As feminists, fans of Lawrence, or just culturally progressive people, we can decide not to align our reactions with the hacker’s intent.
The only way to prevent a market for these type of photos is to stop treating them, and the “secrets” they reveal, as revelatory or scandalous. They don’t tell you anything new about Lawrence. They don’t make you think differently about her. You know why? Because sexuality isn’t, and shouldn’t be, a dirty secret. In her public appearances and interviews, Lawrence has never attempted to make it so. And just because it’s private doesn’t mean it’s dirty — but that’s an algebra that the scandal machine has labored tirelessly to invert, decades before Monroe’s own “dirty” photos came to light.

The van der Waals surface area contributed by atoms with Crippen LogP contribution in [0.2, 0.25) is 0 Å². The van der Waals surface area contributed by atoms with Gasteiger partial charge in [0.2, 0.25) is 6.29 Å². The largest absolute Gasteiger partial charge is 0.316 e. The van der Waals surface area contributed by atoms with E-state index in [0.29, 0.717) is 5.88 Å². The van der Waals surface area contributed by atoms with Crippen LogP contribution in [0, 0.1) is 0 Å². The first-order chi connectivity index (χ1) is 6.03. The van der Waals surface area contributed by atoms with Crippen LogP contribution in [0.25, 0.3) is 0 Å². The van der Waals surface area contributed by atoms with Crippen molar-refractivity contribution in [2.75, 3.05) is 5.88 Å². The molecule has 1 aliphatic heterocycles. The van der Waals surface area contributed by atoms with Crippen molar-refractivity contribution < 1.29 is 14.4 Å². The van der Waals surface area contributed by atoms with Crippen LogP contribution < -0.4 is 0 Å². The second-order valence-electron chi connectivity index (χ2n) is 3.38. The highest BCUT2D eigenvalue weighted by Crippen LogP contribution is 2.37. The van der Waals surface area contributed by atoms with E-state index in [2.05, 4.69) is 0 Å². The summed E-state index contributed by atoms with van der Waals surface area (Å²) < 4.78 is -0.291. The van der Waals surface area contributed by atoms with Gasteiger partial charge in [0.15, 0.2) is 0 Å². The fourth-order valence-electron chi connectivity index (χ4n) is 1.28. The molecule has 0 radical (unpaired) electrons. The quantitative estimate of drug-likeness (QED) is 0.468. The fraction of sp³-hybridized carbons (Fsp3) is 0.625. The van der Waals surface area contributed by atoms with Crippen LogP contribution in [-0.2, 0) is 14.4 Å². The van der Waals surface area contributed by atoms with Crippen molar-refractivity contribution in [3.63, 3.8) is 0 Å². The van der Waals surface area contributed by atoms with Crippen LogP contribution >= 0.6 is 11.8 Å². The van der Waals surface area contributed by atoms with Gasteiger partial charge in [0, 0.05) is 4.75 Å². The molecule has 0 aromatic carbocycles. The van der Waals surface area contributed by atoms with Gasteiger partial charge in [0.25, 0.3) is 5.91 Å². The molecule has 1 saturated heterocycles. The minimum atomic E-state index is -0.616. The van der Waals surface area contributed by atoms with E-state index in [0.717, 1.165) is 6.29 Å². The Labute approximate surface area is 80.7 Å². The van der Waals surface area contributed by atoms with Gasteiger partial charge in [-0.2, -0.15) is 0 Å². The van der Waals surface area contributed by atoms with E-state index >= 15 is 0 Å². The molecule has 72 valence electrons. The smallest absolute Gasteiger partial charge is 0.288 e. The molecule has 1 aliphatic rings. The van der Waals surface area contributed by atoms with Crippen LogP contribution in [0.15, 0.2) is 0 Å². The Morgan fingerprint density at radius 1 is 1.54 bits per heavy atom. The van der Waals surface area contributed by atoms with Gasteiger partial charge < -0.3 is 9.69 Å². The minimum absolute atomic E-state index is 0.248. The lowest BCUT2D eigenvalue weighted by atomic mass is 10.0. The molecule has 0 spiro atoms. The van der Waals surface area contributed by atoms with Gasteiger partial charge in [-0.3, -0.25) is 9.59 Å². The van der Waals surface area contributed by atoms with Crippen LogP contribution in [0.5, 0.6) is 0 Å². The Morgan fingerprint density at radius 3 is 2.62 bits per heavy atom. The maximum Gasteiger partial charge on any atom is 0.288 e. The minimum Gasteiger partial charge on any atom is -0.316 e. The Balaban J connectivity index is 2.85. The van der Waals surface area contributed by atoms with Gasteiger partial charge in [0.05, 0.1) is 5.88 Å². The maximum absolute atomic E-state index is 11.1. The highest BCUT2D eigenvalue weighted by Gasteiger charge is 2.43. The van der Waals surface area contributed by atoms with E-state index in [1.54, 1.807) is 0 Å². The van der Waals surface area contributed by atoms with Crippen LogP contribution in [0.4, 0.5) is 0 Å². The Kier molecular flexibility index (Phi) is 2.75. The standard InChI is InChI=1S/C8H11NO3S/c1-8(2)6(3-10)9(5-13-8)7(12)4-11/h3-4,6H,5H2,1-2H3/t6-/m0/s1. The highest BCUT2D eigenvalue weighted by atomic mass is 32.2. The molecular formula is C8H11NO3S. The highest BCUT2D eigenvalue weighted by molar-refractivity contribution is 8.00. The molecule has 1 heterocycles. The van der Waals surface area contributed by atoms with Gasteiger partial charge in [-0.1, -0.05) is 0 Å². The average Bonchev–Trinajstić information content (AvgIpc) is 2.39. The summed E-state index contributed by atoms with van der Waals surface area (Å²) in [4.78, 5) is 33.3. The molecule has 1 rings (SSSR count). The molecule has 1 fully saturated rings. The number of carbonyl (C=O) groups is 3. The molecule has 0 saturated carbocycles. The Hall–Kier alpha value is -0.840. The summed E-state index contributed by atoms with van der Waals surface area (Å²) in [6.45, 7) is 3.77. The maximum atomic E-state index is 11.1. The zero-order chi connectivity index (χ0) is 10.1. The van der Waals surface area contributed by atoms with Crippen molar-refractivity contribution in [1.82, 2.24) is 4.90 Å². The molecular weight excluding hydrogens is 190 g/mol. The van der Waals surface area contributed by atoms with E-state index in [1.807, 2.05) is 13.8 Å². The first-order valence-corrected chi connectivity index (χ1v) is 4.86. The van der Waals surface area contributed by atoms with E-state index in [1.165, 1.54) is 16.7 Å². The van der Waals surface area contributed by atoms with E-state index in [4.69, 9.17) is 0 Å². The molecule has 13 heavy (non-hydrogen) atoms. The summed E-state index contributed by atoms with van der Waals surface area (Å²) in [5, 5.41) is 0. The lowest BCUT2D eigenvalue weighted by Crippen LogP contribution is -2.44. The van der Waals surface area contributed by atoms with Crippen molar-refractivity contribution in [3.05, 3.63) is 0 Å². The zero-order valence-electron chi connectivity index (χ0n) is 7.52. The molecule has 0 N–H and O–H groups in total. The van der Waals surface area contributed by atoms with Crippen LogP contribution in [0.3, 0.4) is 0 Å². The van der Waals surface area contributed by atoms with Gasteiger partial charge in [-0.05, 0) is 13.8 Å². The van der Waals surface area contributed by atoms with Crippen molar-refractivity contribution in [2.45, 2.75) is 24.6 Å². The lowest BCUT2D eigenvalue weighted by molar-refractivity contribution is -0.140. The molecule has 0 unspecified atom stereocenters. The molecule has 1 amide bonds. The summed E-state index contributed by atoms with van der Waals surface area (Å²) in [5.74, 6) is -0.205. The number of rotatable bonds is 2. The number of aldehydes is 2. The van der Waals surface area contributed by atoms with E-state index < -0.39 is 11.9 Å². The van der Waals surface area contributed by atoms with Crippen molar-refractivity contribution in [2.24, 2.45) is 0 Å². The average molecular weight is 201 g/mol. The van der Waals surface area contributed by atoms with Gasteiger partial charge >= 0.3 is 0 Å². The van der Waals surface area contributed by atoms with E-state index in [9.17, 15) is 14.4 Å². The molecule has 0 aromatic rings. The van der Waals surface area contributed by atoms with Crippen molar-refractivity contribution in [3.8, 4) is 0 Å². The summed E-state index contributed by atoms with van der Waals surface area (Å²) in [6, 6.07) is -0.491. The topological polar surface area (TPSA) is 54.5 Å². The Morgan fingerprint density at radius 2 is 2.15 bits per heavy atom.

In the end, it’s not Lawrence’s job to correctly “play,” and thus diffuse, this potential scandal. Instead, let it be our task to perform the difficult but necessary labor of not being scandalized at all.